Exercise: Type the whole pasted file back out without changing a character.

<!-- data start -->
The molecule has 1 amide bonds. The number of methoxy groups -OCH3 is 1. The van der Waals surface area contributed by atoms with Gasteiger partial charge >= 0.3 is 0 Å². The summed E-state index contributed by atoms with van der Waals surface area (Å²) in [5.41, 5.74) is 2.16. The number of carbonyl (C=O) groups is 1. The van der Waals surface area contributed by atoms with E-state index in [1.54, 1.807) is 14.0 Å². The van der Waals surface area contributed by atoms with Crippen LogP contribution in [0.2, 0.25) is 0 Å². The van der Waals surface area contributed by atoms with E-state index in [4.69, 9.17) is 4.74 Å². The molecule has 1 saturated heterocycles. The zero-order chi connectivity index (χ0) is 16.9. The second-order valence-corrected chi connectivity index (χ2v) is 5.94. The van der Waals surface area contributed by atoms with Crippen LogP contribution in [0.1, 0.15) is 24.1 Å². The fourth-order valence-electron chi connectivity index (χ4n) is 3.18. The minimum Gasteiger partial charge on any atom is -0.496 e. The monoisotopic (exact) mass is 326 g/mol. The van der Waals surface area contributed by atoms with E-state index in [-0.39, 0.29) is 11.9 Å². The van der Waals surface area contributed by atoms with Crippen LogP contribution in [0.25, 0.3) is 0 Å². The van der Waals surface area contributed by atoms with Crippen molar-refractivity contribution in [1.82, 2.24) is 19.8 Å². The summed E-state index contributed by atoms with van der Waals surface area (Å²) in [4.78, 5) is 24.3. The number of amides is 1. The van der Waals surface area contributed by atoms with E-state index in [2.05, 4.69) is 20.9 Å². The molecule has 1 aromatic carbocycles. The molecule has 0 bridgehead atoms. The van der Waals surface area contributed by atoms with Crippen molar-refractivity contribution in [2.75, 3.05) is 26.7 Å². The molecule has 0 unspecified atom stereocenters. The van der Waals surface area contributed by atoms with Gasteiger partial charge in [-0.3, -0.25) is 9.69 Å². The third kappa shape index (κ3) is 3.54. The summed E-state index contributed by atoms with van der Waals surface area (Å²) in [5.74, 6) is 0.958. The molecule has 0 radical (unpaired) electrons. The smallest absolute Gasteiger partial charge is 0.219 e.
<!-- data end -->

The molecule has 1 amide bonds. The number of methoxy groups -OCH3 is 1. The van der Waals surface area contributed by atoms with Gasteiger partial charge >= 0.3 is 0 Å². The summed E-state index contributed by atoms with van der Waals surface area (Å²) in [5.41, 5.74) is 2.16. The number of carbonyl (C=O) groups is 1. The van der Waals surface area contributed by atoms with E-state index in [1.54, 1.807) is 14.0 Å². The van der Waals surface area contributed by atoms with Crippen LogP contribution in [0.2, 0.25) is 0 Å². The van der Waals surface area contributed by atoms with E-state index in [4.69, 9.17) is 4.74 Å². The molecule has 1 saturated heterocycles. The zero-order chi connectivity index (χ0) is 16.9. The second-order valence-corrected chi connectivity index (χ2v) is 5.94. The van der Waals surface area contributed by atoms with Crippen LogP contribution in [0.1, 0.15) is 24.1 Å². The fourth-order valence-electron chi connectivity index (χ4n) is 3.18. The minimum Gasteiger partial charge on any atom is -0.496 e. The monoisotopic (exact) mass is 326 g/mol. The van der Waals surface area contributed by atoms with E-state index in [-0.39, 0.29) is 11.9 Å². The van der Waals surface area contributed by atoms with Crippen LogP contribution in [0.25, 0.3) is 0 Å². The van der Waals surface area contributed by atoms with Crippen molar-refractivity contribution in [1.82, 2.24) is 19.8 Å². The summed E-state index contributed by atoms with van der Waals surface area (Å²) in [4.78, 5) is 24.3. The number of amides is 1. The van der Waals surface area contributed by atoms with E-state index in [2.05, 4.69) is 20.9 Å². The molecule has 1 aromatic carbocycles. The molecule has 0 bridgehead atoms. The van der Waals surface area contributed by atoms with Crippen molar-refractivity contribution in [2.75, 3.05) is 26.7 Å². The molecule has 0 unspecified atom stereocenters. The van der Waals surface area contributed by atoms with Gasteiger partial charge in [-0.3, -0.25) is 9.69 Å². The third kappa shape index (κ3) is 3.54. The summed E-state index contributed by atoms with van der Waals surface area (Å²) in [5.74, 6) is 0.958. The molecule has 0 radical (unpaired) electrons. The smallest absolute Gasteiger partial charge is 0.219 e.